Thursday, June 23, 2011

Mackinac Island, Michigan

On Saturday we all boarded a boat and spent the day on Mackinac Island. The last time I was on the island was in 2004 when I took my students there on a field trip for a weekend. It was nice to go back! Our group on the ferry headed for the island. We sat on the upper deck where it was a bit chilly.

The kids snuggling with Grandma while enjoying the ride.

The Mackinac Bridge is about 5 miles long and connects the upper and lower peninsulas of Michigan. It is the third largest suspension bridge in the world and the largest in the western hemisphere. When you drive across it you can open your car door and look down and see the water. The bridge moves to accommodate changes in wind and weight. It can move up to 35 feet in the center if there are high winds. It is especially beautiful at night.

The great lakes are great in size!

Aubrey with "Aunt Farah"

Here we are on our carriage ride. There are only 9 motor vehicles permitted on the island and they are never seen unless there's an emergency. The 600 residents who live on the island year round and all visitors get around by walking, riding bikes or riding horses. There are about 800-900 horses that live on the island. When you visit you can rent a bike, go on a carriage ride or rent a horse.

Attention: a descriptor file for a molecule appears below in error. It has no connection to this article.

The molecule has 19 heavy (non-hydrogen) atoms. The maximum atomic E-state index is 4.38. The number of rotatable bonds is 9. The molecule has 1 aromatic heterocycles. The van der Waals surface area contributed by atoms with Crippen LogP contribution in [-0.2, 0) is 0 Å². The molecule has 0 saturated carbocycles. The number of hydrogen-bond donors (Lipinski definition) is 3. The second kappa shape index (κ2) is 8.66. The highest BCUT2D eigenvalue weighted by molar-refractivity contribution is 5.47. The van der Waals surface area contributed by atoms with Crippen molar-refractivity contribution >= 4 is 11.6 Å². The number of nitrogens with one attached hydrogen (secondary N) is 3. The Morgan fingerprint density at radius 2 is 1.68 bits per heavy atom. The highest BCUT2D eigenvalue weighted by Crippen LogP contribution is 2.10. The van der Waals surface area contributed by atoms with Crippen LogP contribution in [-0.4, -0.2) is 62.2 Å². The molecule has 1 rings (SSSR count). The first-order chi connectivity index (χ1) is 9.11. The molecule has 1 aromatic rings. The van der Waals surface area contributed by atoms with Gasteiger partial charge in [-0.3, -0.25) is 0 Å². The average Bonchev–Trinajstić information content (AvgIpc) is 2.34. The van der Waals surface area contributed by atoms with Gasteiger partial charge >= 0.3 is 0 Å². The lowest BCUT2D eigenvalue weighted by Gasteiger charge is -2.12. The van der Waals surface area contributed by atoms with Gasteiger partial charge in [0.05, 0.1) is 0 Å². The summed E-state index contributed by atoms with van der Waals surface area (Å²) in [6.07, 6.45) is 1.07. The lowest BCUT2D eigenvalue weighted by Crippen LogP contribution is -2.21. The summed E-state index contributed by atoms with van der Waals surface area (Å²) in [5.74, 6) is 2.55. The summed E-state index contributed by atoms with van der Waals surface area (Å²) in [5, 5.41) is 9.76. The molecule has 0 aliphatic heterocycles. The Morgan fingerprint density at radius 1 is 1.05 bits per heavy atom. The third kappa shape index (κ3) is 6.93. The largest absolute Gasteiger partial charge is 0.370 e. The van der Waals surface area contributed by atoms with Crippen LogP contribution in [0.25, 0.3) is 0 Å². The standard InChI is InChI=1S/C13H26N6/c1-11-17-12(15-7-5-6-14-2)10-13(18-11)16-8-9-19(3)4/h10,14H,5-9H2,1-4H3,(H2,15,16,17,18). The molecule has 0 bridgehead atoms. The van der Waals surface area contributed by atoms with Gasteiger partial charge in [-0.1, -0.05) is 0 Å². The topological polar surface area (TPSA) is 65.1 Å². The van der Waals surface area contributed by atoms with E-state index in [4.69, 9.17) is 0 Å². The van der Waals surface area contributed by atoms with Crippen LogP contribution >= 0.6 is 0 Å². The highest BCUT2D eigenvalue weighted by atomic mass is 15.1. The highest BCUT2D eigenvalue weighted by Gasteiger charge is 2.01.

There is one small public school on the island that graduated six seniors this year. There is a post office but residents have to pick up their mail at the office. Mail is not delivered to their home.

The island is especially known for the Grand Hotel which has about 300 rooms that are all decorated differently. It's a beautiful hotel where many weddings take place and tours are given.

The island is well known for fudge. One can hardly visit the island and not have fudge!

There is a large home on the island that is used as a vacation home for the governor of Michigan.

There is a lot of history on the island too, which I love. Besides the fact that the 1980s film Somewhere in Time was recorded on the island there many more interesting stories. We toured through a tiny (and I mean tiny) three room home that is believed to be one of the first homes on the island. It couldn't have been more than a few hundred square feet and a man and his wife and their ten children lived there! We even saw the original wallpaper in the home. There are several museums on the island. The Beaumont Museum tells the story of a man who was shot in the stomach leaving a hole where Dr. Beaumont studied the digestive system.

I didn't get a picture of it but there is also a large fort on the island, Fort Mackinac. It was built during the American Revolution and was an important fort during the War of 1812. Today you can tour the fort and even watch reenactments.